Grandview High School was alive with energy and enthusiasm.
Even though it was a Saturday, the classrooms and hallways were filled with students. Some seemed a little too young to be in high school, but all were completely engaged in what they were doing. Some were concentrating on complex problems. Other students were building elaborate contraptions. Still others donned colorful costumes and rehearsed scenes from what seemed to be a wide variety of comedies, action adventures, even science fiction thrillers.
It was all part of the Cherry Creek Regional Destination Imagination Tournament, held March 11. The largest regional tournament in the state, it’s a huge event that brings together nearly 1,000 elementary, middle and high school students, competing on 136 teams, in a battle of critical thinking, creativity and collaboration.
Destination Imagination is an international program that helps prepare children to be the innovators of the future by combining the arts, sciences and technology with creativity, teamwork and problem solving. Teams of two to seven students select a challenge in one of these areas: technical, scientific, engineering, fine arts, service learning and early learning.
"Destination Imagination challenges are project-based and are designed to teach students from kindergarten through 12th grade the creative process – a powerful tool that is at the root of all innovation,” said Pearl Schwartz, co-director of Cherry Creek Destination Imagination. “Our DI teams learn the skills needed for the 21st century workforce."
A team of sixth-graders from Campus Middle School selected a scientific challenge which required them to plan a secret mission and perform an elaborate theatrical performance.
“We chose scientific because we like the storytelling challenges better than the building challenges,” said team member Katie Kaprielian. “The scientific challenge was really fun this year.”
The group, which goes by the rather unwieldly name “The White Cheddar Popcorns - They're back and this time it's personal!” had to conceal the identity of one of their members and demonstrate both cryptography and steganography during their performance. (In case you were wondering, cryptography involves coding a message using an encryption key and sending it as cypher text, while steganography involves hiding the intended message within a seemingly harmless message.)
They practiced once a week during the fall, and as often as three times a week as the tournament approached, to bring their idea to life. They wrote a script, memorized their lines, created their costumes and built their backdrops and props. Those included a hat with an electrical wheel, a tower featuring LED lights, and Pinocchio-like nose that actually grew while team member Jack Wood was wearing it.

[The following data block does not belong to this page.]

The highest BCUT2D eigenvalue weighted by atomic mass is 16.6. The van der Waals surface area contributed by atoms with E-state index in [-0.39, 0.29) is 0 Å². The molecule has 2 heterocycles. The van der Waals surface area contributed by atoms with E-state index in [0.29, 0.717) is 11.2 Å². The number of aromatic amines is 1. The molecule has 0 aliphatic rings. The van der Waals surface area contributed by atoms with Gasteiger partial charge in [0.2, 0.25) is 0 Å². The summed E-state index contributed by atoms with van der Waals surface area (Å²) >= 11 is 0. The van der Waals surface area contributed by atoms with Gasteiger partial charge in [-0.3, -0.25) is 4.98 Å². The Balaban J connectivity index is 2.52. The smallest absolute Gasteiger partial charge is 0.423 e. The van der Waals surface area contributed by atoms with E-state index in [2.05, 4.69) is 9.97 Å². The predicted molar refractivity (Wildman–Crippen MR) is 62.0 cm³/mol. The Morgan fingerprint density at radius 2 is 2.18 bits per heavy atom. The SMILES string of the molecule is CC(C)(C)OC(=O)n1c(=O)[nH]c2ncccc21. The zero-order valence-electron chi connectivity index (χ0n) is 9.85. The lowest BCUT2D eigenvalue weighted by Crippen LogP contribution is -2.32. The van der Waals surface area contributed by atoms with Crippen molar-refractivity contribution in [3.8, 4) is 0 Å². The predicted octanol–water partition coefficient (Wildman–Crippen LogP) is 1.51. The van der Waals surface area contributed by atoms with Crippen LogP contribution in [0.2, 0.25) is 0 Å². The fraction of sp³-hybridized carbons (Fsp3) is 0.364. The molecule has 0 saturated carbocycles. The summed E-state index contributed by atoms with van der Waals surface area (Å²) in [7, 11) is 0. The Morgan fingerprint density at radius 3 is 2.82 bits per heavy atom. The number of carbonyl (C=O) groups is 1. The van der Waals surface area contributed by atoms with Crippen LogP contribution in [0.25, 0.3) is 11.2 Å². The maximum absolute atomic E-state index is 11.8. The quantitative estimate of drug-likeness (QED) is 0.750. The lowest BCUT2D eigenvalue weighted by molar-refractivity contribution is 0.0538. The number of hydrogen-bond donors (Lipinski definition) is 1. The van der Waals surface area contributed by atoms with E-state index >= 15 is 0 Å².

“We had a larger tube on the outside and a smaller tube on the inside and then we taped a plastic stick to the inside of the nose so I could just push it out,” Wood explained matter-of-factly.
The project involved a lot of trial and error, time and effort.
“I think the hardest part of the challenge was not just doing the decryption-encryption, but sometimes it was the architecture for the backdrop,” said team member Emily Chang. “Sometimes there’s a lot of tedious work.”
But the students all agree it was worth it.
“It was awesome,” said Carter Preece. “It’s really fun because it helps a lot with teamwork and helps you get to know people in the school. You just feel part of a team, you help each other and you reach out to each other.”
Parents of DI participants say their children learn skills that will benefit them throughout their lives.
“They learn project management. They learn theater skills. They learn teamwork and cooperation and they learn thinking on their feet,” said Kim Kaprielian, whose son and daughter are on the CMS team. “You name it, all these skills are great for them to have when they grow up. No matter what they do, there’s something they can use.”
The “White Cheddar Popcorn” team took third place in its competitive category and now moves on to the next level of competition.
“The top three teams from each challenge and each level move on to the Colorado DI Tournament on April 22 at the Auraria campus in downtown Denver,” said Maureen Dewar, co-director of Cherry Creek Destination Imagination. “Their goal is to earn the chance to go on to DI Globals, which will be held May 23-27 in Knoxville, Tennessee.”
You can get complete results from the Cherry Creek Regional DI Tournament here.